4 tips for tapping into technology for SEN students

Rebecca Bright

Rebecca is an experienced speech and language therapist who works with adult clients with neurological communication impairments. Rebecca became interested in finding a more mainstream “cool” AAC device. As an off-shoot to her successful therapy resource website Therapy Box, Rebecca has formed www.tboxapps.com and with the feedback from fellow clinicians and AAC users has developed two applications for the iPad/iPhone, ‘Predictable’ and ‘Scene & Heard’, available from iTunes.

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A student with learning difficulties has to get through a lot of hard work each time, so it’s important that their teacher is properly equipped to guide and encourage their progress. Therapy Box director Rebecca Bright, herself a speech & language therapist, gives her advice on the best SEN tech available.

We’re often asked, when we run workshops and training sessions for speech therapists, how they can utilise iPads and Android tablets in the classroom alongside students with learning disabilities. Of course, the answer is as broad as the range of students – with a plethora of tools and apps which can be considered by speech therapists and teachers.

Let’s take a look at some of the areas that you might wish to consider.

1. Tools to help with organisational skills

The obvious place to start on iOS (iPads and iPhones) are the standard Calendar and Reminders apps that come with these devices. The Calendar app allows you to add events that can be one-off (an appointment with a learning support officer) or recurring (a horticulture class). Alerts can be set to occur at the time of the event or ahead of time.

The Reminders app allows students to create lists which can be colour coded. Again, you can implement reminders – but this time you can set reminders to not just appear at a specified time, but at a particular location (e.g. for your list of homework tasks to appear when you get home). Options for prioritising and showing completed tasks also aid in working on organizational skills.

However, sometimes an app which is more visual may be required. There are a huge number of apps on the AppStore if you type in “to do” or “get things done”. Examples include Top 3 (free), which allows you to just list the three tasks which need to be done with a very simple interface. Plan It, Do It, Check It (£1.99) allows you to make “books” with each task which you can review one by one.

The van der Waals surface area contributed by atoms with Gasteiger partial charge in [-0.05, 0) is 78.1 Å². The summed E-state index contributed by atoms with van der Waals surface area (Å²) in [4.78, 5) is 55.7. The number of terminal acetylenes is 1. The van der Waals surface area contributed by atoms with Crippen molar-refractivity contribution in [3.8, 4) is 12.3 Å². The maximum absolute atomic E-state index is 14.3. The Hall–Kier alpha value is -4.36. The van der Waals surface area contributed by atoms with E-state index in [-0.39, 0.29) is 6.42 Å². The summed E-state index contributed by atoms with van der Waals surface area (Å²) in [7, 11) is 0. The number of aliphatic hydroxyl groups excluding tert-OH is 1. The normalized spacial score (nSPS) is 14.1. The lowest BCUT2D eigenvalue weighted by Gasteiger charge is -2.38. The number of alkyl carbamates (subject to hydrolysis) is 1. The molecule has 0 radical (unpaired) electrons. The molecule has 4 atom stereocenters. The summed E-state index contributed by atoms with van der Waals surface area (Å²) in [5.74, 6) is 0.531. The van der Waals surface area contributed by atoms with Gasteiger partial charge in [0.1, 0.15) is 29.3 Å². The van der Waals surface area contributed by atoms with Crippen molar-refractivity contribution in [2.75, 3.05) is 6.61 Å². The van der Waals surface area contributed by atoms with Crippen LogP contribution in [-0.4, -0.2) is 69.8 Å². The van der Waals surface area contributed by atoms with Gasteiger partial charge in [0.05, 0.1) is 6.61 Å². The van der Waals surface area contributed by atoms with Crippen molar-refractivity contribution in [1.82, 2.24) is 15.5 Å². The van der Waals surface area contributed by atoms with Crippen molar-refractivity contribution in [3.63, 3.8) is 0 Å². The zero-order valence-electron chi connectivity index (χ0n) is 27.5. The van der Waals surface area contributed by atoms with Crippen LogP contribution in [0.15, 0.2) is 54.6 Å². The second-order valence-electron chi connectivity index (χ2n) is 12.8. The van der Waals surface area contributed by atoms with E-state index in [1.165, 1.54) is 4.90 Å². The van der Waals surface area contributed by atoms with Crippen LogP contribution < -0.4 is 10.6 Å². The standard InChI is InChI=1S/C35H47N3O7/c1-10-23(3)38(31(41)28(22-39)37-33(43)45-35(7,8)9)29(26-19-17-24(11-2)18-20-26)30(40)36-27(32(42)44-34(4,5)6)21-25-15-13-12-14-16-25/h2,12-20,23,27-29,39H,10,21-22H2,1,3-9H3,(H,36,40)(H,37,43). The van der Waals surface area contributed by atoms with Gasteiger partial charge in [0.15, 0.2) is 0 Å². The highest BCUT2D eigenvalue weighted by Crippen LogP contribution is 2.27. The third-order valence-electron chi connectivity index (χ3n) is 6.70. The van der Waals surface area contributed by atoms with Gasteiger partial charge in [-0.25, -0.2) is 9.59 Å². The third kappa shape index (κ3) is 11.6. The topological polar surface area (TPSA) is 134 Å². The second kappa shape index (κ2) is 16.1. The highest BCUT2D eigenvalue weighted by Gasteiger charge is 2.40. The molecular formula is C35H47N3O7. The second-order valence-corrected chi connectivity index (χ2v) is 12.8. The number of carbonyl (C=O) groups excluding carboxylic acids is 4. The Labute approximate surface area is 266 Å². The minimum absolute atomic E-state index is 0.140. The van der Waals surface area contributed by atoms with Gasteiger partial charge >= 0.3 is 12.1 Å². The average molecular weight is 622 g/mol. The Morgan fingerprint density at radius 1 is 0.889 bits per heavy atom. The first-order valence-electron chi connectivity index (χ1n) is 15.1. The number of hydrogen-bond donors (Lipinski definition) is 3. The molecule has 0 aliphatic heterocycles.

2. Apps to help with keeping track of time

The iOS devices come with a built in timer app (within the clock app) and you can set the duration of a task and the countdown occurs on the screen with the option to pause and restart as needed.

For counting down to events (half term or when an assignment is due) an app like Countdown+ (free) provides a visual way of counting down the days and hours until an event, which may be beneficial for students who have trouble keeping longer term plans in perspective or for students who find major events distracting or frequently need to check when something is happening.

For keeping students on task there are more visual representations, such as apps which show time elapsing as part of a circle such as Childrens Countdown (free) or Easy Visual Timer (£0.69).

3. Apps to promote turn taking skills

Some students may benefit from apps which promote valuable turn taking skills. Popular games such as 4 In A Row (free) can either be played by one student (taking turns with the “computer”) or with another student. Sharing Timer (£0.69) allows you to show each student playing a game with a photo for each student and also to represent the task (e.g. playing with the ball). Each student can then see whose turn it is now, how much time is remaining and who’s up next. A pop up suggests when to swap to the next student.

4. Apps for authoring social stories

One of the great things about using a mobile device or tablet in the classroom is the speed at which students, teachers and therapists can put together resources, particularly those using the camera and photos on the device. Typing “social stories” into the AppStore search feature will bring up over 100 results for apps related to social stories. Apps range from being free to over £20. iBook Creator (available on Macs) is a great way for teachers to create iBook social stories, as it taps into the accessibility features inherent on the iDevices.

Consider how you can utilise the mobile technology you have available in the classroom or on the student’s own device. It may be that you can use the inbuilt apps available to aid productivity, to support students with additional learning needs. Reminders, alerts and visual information are very much integrated with all mobile devices of today. Designed for a mainstream audience, they can often be used by students with learning disabilities with a little tweaking.

Image Credit: Flickr

What methods do you use for working with SEN pupils? Share your experiences below.

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